WATCH ABOVE: Canadians are used to hearing that a low can be good for the overall economy because it makes our exports cheaper. But as Vassy Kapelos reports, it seems the low dollar isn’t making our products more competitive just yet.
New numbers from Statistics Canada show February was a good month for exports in Canada, which grew 3.6% to $42.3 billion.
The jump boosted Canada’s overall trade balance in February to a surplus of $290 million from a deficit of $337 million in January. The main drivers were exports of motor vehicles and parts, as well as energy products.
But February appears to be an anomaly when compared to the past two years.
During that time, there were only two other months in which Canada posted a trade surplus. While there are many factors at play, one sparked the attention of Moody’s in the United States: the loonie.
It’s no secret the Canadian dollar has spent the last year falling against the American greenback. Canadians are used to hearing that a low dollar is bad when you’re travelling – but good for the economy. Conventional wisdom dictates a low loonie helps buoy exports, but now there are indications that the low dollar hasn’t paid off when it comes to making Canadian products more competitive.
A recent Moody’s Analytics report points out exports in Canada’s three largest export categories – energy products, motor vehicle and parts, and metal and non-metallic mineral products – declined in each of the last three months of 2013.
“Exports have not seen such an appreciable rise, although the currency, the Canadian currency has fallen about ten percent over the last year”, said the report’s author Adam Goldin.
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Goldin pointed to a lukewarm economic recovery in the U.S. as a reason for the lag.
“It’s not bringing in as much products as it usually does. A large portion of that is that they’re simply importing less energy due to our shale gas revolution, if you will, he said.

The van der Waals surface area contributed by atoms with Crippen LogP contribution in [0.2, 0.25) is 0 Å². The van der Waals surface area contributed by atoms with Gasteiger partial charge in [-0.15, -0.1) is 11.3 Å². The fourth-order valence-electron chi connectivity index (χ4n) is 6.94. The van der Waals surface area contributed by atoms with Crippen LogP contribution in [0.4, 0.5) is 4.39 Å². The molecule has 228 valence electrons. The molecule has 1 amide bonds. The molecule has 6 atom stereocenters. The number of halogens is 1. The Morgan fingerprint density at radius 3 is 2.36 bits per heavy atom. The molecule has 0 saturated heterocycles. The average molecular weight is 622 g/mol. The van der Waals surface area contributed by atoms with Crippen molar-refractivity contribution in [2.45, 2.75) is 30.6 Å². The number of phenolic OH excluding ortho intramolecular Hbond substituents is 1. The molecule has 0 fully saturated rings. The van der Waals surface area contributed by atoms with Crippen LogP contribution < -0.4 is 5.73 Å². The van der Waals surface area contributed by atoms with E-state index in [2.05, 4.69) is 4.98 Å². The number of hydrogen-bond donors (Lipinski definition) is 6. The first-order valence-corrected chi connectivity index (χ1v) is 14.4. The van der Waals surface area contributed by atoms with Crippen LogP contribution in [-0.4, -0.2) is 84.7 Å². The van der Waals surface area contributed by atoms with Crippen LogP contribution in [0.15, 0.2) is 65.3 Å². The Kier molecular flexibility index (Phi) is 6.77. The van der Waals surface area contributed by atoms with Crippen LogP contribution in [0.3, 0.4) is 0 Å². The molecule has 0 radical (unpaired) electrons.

Another factor affecting exports could be a lack of certainty around where the dollar is going.
“There has to be some certainty that the Canadian dollar is trending downwards,” said Jason Myers, president of Canadian Manufacturers and Exports.
“If we see a lot of volatility in the currency, then that’s a problem, because it’s very difficult for exporters to manage volatility,” he added.
That’s a familiar concept for Mark Zimny. Zimny is the president and CEO of Promation, a company that makes tooling and robotic systems for the auto industry.
The importance of the value of the Canadian dollar can’t be underestimated for the entrepreneur from Oakville, Ont.
“What’s going to help me? Ideally a lower dollar,” he said.
For Zimny a 90-cent dollar is “a glimpse of the hope, but when it gets back to 85 cents I can really do business with the United States and also others.”
Zimny is supportive of government efforts to foster export growth. Ottawa has pursued an aggressive trade agenda, most recently working on deals with the EU and South Korea.
“Focusing on the dollar as a driver of export growth alone would be a big mistake,” Minister of Trade Ed Fast said. “It’s only one small part, obviously as the dollar decreases in value, manufacturers welcome that because it makes their products more competitive from a price standpoint, but we as a country have to become more competitive right across the board”
Fast said his government’s trade agenda will have an impact on exports in the long term.
“The future looks bright for our exports but the global economic recovery is still taking some time to take root,” he said.
Nobody knows that more than Zimny. He’s optimistic trade deals will be a big help, but for him it’s all about the buck.
“This is nothing compared to the dollar value – lower Canadian value is number one in terms of exporting of the goods,” Zimny said.